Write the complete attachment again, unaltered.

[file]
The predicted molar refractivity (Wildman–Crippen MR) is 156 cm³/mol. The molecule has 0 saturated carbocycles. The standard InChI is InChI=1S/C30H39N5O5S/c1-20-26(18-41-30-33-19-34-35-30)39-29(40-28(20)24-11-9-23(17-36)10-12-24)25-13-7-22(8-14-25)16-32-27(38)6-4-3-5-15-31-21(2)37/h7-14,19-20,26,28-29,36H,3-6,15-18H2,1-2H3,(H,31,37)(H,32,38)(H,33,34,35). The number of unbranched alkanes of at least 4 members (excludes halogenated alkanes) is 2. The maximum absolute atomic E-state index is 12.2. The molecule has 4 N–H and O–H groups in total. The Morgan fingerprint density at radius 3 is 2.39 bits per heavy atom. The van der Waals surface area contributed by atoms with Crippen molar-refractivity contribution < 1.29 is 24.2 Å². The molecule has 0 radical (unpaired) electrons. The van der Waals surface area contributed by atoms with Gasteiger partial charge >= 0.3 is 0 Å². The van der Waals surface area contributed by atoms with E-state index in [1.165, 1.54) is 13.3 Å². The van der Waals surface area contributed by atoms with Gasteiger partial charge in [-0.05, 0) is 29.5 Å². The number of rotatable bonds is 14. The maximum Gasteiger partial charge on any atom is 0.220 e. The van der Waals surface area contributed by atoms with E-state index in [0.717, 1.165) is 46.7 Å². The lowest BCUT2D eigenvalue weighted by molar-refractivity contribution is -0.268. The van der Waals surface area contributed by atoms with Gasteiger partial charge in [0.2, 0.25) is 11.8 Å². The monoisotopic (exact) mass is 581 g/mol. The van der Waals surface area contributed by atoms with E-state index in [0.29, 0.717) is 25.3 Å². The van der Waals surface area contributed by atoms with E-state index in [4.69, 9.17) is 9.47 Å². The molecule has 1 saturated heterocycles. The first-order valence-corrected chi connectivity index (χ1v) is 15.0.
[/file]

The predicted molar refractivity (Wildman–Crippen MR) is 156 cm³/mol. The molecule has 0 saturated carbocycles. The standard InChI is InChI=1S/C30H39N5O5S/c1-20-26(18-41-30-33-19-34-35-30)39-29(40-28(20)24-11-9-23(17-36)10-12-24)25-13-7-22(8-14-25)16-32-27(38)6-4-3-5-15-31-21(2)37/h7-14,19-20,26,28-29,36H,3-6,15-18H2,1-2H3,(H,31,37)(H,32,38)(H,33,34,35). The number of unbranched alkanes of at least 4 members (excludes halogenated alkanes) is 2. The maximum absolute atomic E-state index is 12.2. The molecule has 4 N–H and O–H groups in total. The Morgan fingerprint density at radius 3 is 2.39 bits per heavy atom. The van der Waals surface area contributed by atoms with Crippen molar-refractivity contribution < 1.29 is 24.2 Å². The molecule has 0 radical (unpaired) electrons. The van der Waals surface area contributed by atoms with Gasteiger partial charge >= 0.3 is 0 Å². The van der Waals surface area contributed by atoms with E-state index in [1.165, 1.54) is 13.3 Å². The van der Waals surface area contributed by atoms with Gasteiger partial charge in [-0.05, 0) is 29.5 Å². The number of rotatable bonds is 14. The maximum Gasteiger partial charge on any atom is 0.220 e. The van der Waals surface area contributed by atoms with E-state index in [0.717, 1.165) is 46.7 Å². The lowest BCUT2D eigenvalue weighted by molar-refractivity contribution is -0.268. The van der Waals surface area contributed by atoms with Gasteiger partial charge in [0.2, 0.25) is 11.8 Å². The monoisotopic (exact) mass is 581 g/mol. The van der Waals surface area contributed by atoms with E-state index in [0.29, 0.717) is 25.3 Å². The van der Waals surface area contributed by atoms with E-state index in [4.69, 9.17) is 9.47 Å². The molecule has 1 saturated heterocycles. The first-order valence-corrected chi connectivity index (χ1v) is 15.0.